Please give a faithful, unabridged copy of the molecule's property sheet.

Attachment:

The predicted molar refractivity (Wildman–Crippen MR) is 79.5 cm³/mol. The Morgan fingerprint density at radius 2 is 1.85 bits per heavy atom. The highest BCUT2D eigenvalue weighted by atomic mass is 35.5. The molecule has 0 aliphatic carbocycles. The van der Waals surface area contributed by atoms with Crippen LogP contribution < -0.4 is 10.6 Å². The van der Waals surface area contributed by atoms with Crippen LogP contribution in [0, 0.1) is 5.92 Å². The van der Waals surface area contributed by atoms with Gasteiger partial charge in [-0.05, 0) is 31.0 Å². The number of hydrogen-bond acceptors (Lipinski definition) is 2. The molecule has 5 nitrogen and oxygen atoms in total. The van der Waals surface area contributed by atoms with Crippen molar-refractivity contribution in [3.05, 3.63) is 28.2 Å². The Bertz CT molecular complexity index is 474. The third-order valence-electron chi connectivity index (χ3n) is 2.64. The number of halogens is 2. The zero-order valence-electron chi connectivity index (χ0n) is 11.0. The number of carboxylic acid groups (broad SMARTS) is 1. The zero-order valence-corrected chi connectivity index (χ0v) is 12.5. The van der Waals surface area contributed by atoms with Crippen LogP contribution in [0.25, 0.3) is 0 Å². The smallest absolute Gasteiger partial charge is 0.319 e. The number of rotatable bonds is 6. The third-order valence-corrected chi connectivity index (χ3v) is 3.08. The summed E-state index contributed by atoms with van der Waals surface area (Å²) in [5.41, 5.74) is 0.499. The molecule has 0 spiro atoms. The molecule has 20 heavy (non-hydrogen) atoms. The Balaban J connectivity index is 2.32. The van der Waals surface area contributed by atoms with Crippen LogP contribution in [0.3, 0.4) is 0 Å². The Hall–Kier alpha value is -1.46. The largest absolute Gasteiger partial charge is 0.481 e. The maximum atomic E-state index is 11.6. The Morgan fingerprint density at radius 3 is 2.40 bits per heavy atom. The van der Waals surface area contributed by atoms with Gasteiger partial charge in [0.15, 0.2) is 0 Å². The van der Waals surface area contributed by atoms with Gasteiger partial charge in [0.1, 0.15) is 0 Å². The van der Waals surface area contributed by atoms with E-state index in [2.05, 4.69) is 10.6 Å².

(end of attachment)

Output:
The predicted molar refractivity (Wildman–Crippen MR) is 79.5 cm³/mol. The Morgan fingerprint density at radius 2 is 1.85 bits per heavy atom. The highest BCUT2D eigenvalue weighted by atomic mass is 35.5. The molecule has 0 aliphatic carbocycles. The van der Waals surface area contributed by atoms with Crippen LogP contribution < -0.4 is 10.6 Å². The van der Waals surface area contributed by atoms with Crippen LogP contribution in [0, 0.1) is 5.92 Å². The van der Waals surface area contributed by atoms with Gasteiger partial charge in [-0.05, 0) is 31.0 Å². The number of hydrogen-bond acceptors (Lipinski definition) is 2. The molecule has 5 nitrogen and oxygen atoms in total. The van der Waals surface area contributed by atoms with Crippen molar-refractivity contribution in [3.05, 3.63) is 28.2 Å². The Bertz CT molecular complexity index is 474. The third-order valence-electron chi connectivity index (χ3n) is 2.64. The number of halogens is 2. The zero-order valence-electron chi connectivity index (χ0n) is 11.0. The number of carboxylic acid groups (broad SMARTS) is 1. The zero-order valence-corrected chi connectivity index (χ0v) is 12.5. The van der Waals surface area contributed by atoms with Crippen LogP contribution in [0.25, 0.3) is 0 Å². The smallest absolute Gasteiger partial charge is 0.319 e. The number of rotatable bonds is 6. The third-order valence-corrected chi connectivity index (χ3v) is 3.08. The summed E-state index contributed by atoms with van der Waals surface area (Å²) in [5.41, 5.74) is 0.499. The molecule has 0 spiro atoms. The molecule has 20 heavy (non-hydrogen) atoms. The Balaban J connectivity index is 2.32. The van der Waals surface area contributed by atoms with Crippen LogP contribution in [0.3, 0.4) is 0 Å². The Hall–Kier alpha value is -1.46. The largest absolute Gasteiger partial charge is 0.481 e. The maximum atomic E-state index is 11.6. The Morgan fingerprint density at radius 3 is 2.40 bits per heavy atom. The van der Waals surface area contributed by atoms with Gasteiger partial charge in [0.15, 0.2) is 0 Å². The van der Waals surface area contributed by atoms with Gasteiger partial charge in [0.1, 0.15) is 0 Å². The van der Waals surface area contributed by atoms with E-state index in [2.05, 4.69) is 10.6 Å².